No charming intros today. Let’s keep it simple. The best opening credits sequence of all time? The Shining. That’s it. You can have your Saul Bass and your James Bond and all your fancy-pants crazy-edit modern CGI foofaraw (as I believe the kids today are calling opening credits sequences). I’m sticking with The Shining.
Everything about the sequence is uniquely unsettling, starting with the first shot, the island, which seems to hover in the center of the screen. It takes you a moment to understand what it is you’re looking at. An island? And what’s it doing? Are you moving toward it, or is it moving toward you? And the music, simple, disturbing synth by Wendy Carlos, along with the strange howling voices of unseen—people? Demons?
The camera glides past the island, tilts over and back again, and we cut to an overhead shot of a tiny yellow Beetle wending its way upwards through the trees. This shot and the sequence as a whole mirrors the hedge maze at the end of the movie, and for that matter the Overlook hotel itself. The movie is a series of winding roads, branching hallways, and snowy paths in which the characters become trapped and lost. The gliding camera of the opening matches the gliding Steadicam used throughout the movie.
In the next shot we race ever forward, snowy mountains looming in the distance, the car a lonely speck in the wilderness. Then the most unsettling shot of all begins as we swoop down towards the Beetle against a sheer cliff on one side, icy blue water on the other, and suddenly the massive bright blue credits begin to scroll upwards over the image, which is a very strange thing for opening credits to do.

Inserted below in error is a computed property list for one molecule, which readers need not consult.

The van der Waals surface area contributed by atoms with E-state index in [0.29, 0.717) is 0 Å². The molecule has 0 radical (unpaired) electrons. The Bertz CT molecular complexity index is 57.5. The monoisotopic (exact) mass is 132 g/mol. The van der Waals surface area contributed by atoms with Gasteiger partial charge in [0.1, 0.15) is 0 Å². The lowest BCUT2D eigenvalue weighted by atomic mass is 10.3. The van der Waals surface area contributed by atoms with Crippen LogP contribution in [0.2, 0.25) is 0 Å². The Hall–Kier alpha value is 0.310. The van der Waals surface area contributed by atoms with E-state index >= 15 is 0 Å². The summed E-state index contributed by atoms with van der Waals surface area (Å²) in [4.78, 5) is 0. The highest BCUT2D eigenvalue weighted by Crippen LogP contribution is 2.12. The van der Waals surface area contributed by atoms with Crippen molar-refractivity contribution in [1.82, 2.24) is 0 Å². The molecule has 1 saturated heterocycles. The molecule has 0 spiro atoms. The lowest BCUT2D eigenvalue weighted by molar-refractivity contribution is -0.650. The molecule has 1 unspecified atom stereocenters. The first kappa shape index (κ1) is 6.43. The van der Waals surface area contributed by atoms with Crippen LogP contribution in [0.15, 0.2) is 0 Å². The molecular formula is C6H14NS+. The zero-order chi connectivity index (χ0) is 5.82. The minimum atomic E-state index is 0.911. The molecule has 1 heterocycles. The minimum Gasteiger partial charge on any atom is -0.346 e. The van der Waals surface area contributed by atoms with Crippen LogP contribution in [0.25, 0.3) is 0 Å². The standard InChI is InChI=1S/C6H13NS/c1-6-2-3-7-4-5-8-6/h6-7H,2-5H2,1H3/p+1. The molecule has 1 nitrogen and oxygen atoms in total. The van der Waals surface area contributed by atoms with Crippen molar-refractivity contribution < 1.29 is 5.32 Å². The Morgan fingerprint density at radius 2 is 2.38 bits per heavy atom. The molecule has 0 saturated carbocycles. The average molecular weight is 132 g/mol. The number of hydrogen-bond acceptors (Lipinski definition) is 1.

End credits scroll. Opening credits, never (okay, almost never). The effect of the scrolling credits makes the sequence more unsettling still, with the camera speeding in one direction, the credits in another, and now the car turning away to the right as we fly over the embankment, and there’s no way you can watch this, no matter how many times you’ve seen it before, without for a moment thinking oh shit no wait!
But it’s okay. You’re flying. The weird voices mix up. Back to the overhead image of the car through the trees. We later learn it’s Jack Torrance alone in the car. It’s Jack who’s threading his way ever upwards into his own nightmare, into his own mind.
There was a time, believe it or not, when lens flare was considered a “mistake.” Here it’s beautiful and kind of scary as the camera tilts up to the sun and away again, and we cut to the car clinging to a green mountainside. To me these mountains could not look lonelier or scarier. It’s like Jack’s driving up to Mount Doom, only the mountains he’s in here are more ominous than anything in The Lord of The Rings. There’s something weirdly ethereal about them. But in a bad way.
Finally he’s in the snow, almost to the top, and as the last credit rolls up and away, we meet the Overlook Hotel and the snowy mountain above it. And in the first instance suggesting that what is seen in The Shining depends on which character is seeing it, there’s no hedge maze in sight.
It’s a very simple opening. Eight shots, two minutes forty-seven seconds. Blue scrolling credits. Eerie music. Yet it manages to sum up the entire movie: the loneliness, the fear, the journey through winding passages into the unknown, and the unique gliding style with which the whole movie is shot. You could ask nothing more of an opening credits sequence.
Yes, fine, there are other brilliant examples. Which I hope you will tell me all about in the comments when you argue for their superiority.
For a nice big version of The Shining’s opening, check it out over at Art of The Title, and while you’re there, take a look at their fine selection of other great title sequences.
Yes. That is a good one. I will put in my vote for Once Upon a Time in the West, though.
that is indeed ten minutes of brilliant moviemaking, but it almost seems like cheating to put credits over it and call it the credits sequence.
Great observations. It’s Glacier National Park and the Going to the Sun Hwy. The music’s motif, I’m pretty sure, is Berlioz’s Symphony Fantastique.